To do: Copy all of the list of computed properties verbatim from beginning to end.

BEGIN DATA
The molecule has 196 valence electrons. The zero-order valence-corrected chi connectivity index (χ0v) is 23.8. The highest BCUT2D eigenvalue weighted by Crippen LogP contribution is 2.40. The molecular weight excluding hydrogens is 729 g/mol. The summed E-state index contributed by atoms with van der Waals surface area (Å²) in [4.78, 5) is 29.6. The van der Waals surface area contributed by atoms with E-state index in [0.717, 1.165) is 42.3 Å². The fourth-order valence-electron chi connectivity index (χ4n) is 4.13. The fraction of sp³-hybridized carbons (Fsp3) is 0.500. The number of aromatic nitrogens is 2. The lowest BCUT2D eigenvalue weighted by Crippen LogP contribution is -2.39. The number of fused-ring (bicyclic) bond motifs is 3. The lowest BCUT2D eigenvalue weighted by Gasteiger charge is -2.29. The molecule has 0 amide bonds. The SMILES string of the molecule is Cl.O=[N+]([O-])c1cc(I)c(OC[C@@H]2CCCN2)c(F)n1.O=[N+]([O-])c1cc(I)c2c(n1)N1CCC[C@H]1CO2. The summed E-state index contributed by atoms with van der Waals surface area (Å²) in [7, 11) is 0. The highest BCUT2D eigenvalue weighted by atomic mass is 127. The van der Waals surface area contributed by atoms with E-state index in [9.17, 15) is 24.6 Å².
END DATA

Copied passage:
The molecule has 196 valence electrons. The zero-order valence-corrected chi connectivity index (χ0v) is 23.8. The highest BCUT2D eigenvalue weighted by Crippen LogP contribution is 2.40. The molecular weight excluding hydrogens is 729 g/mol. The summed E-state index contributed by atoms with van der Waals surface area (Å²) in [4.78, 5) is 29.6. The van der Waals surface area contributed by atoms with E-state index in [0.717, 1.165) is 42.3 Å². The fourth-order valence-electron chi connectivity index (χ4n) is 4.13. The fraction of sp³-hybridized carbons (Fsp3) is 0.500. The number of aromatic nitrogens is 2. The lowest BCUT2D eigenvalue weighted by Crippen LogP contribution is -2.39. The number of fused-ring (bicyclic) bond motifs is 3. The lowest BCUT2D eigenvalue weighted by Gasteiger charge is -2.29. The molecule has 0 amide bonds. The SMILES string of the molecule is Cl.O=[N+]([O-])c1cc(I)c(OC[C@@H]2CCCN2)c(F)n1.O=[N+]([O-])c1cc(I)c2c(n1)N1CCC[C@H]1CO2. The summed E-state index contributed by atoms with van der Waals surface area (Å²) in [7, 11) is 0. The highest BCUT2D eigenvalue weighted by atomic mass is 127. The van der Waals surface area contributed by atoms with E-state index in [9.17, 15) is 24.6 Å².